SF Food Bank's federal funding slashed

Nick Moone

Volunteers crowd around Virgil Leonard, the project leader at the San Francisco Food Bank last week. Photo by Nick Moone.

More than 30,000 households that receive food from the San Francisco Food Bank maybe affected by a recent drastic cut in funding due to qualifications set by the Emergency Food and Shelter National Board Program.

For the first time in the program’s 28-year history, the SF Food Bank lost 100 percent of its federal funding due to new criteria set by the EFSP. This means a loss of $592,000 in federal money that helps finance the food bank and other service programs.

The organization now solely relies on food and money donations.

The EFSP National Board, which is chaired by a representative of the Federal Emergency Management Agency, set the qualifications for a county or city within a county to receive food bank funding at least two points above the national average of 11.5 percent unemployment and 14.4 percent poverty. San Francisco missed the mark at 9.4 percent unemployment and 11.3 percent poverty.

Peter Duke, 24, business marketing major, volunteered at the food bank last semester and feels uneasy about where the money that is being cut is going.

“They’re cutting funding for the food bank that gives meals to those who need it most,” Duke said. “I’d feel better about the situation if I knew where the money was going. Is it just feeding a black hole of debt?”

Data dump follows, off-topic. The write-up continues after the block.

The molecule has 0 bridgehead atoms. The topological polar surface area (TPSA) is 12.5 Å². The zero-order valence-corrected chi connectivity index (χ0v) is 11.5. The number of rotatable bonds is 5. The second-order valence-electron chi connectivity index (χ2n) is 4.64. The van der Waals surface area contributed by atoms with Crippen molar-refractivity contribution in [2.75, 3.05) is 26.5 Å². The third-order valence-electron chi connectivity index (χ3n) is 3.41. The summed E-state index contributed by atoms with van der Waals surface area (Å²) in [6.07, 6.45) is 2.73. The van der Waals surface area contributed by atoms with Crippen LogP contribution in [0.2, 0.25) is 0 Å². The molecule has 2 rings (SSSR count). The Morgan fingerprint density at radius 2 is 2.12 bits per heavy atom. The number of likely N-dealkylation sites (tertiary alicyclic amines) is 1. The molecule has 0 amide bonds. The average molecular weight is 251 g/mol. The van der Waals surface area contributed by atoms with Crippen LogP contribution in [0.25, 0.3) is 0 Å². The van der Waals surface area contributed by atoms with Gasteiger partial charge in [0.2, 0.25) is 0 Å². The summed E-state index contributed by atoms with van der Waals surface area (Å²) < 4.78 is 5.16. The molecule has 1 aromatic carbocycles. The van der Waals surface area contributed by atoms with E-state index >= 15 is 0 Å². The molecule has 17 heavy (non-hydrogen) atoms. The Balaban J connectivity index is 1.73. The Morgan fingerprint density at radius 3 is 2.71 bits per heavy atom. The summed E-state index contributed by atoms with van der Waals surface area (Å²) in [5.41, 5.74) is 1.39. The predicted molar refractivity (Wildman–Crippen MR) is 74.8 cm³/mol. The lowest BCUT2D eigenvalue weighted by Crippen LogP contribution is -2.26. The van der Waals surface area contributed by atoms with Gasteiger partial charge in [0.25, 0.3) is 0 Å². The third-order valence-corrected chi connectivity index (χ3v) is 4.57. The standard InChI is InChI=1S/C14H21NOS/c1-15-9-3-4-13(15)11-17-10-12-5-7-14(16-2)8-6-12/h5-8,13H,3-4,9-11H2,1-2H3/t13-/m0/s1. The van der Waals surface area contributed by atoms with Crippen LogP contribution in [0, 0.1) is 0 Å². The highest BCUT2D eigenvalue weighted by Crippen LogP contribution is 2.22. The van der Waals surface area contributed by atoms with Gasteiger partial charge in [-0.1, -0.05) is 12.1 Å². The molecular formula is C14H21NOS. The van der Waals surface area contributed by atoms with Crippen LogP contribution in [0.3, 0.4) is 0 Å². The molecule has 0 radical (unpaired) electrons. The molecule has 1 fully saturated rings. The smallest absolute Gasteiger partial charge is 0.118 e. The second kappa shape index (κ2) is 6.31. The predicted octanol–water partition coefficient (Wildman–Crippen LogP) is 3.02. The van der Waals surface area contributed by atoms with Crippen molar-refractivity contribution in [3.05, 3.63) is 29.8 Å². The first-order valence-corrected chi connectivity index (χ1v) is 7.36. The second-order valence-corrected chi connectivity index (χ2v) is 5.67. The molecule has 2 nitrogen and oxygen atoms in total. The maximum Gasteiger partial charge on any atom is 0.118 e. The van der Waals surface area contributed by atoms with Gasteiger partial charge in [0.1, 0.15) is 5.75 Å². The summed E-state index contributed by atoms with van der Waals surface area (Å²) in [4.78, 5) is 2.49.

Funding for the EFSP was cut 40 percent by Congress in this year’s budget, resulting in $120 million available instead of the $200 million from last year. However, local organizers did not find out about the drastic cuts until after the 2011 fiscal year started in July.

“We had been anticipating on getting the money for the year and giving it to the food pantries,” said Stacy Newman, media manager of the San Francisco Food Bank. “Now we have to cut back on a lot of protein products such as beans, eggs and dairy.”

The San Francisco Food Bank alone will lose out on $161,000, the equivalent of 483,000 meals this year. Last year, San Francisco and Marin counties experienced a 40 percent reduction in national funding.

Marin, with its 8.0 percent unemployment rate and 11.3 percent poverty rate, will also lose $20,000 in federal funding.

According to the food bank, one in five children and one in five adults are at the risk of hunger in San Francisco and Marin. The food bank serves more than 220,000 people each year throughout San Francisco and Marin counties.

In the fiscal year 2010-2011 it fed 225,000 people, and this year it expects a new group of people that will need assistance. The California Work Opportunity and Responsibility to Kids Program, which provides cash assistance to low-income families, had its grants reduced by 8 percent, an average loss of $460 for a family of three per month.

Robert Ramirez, 22, criminal justice major, is a member of Circle K International, a volunteer organization at SF State. Ramirez regularly participates in a program that feeds the homeless people at Grace Cathedral, a partner agency of the San Francisco Food Bank.

“There have been hard times everywhere,” Ramirez said. “Last week when I was volunteering, there was a shortage of food. A couple dozen people were turned away.”

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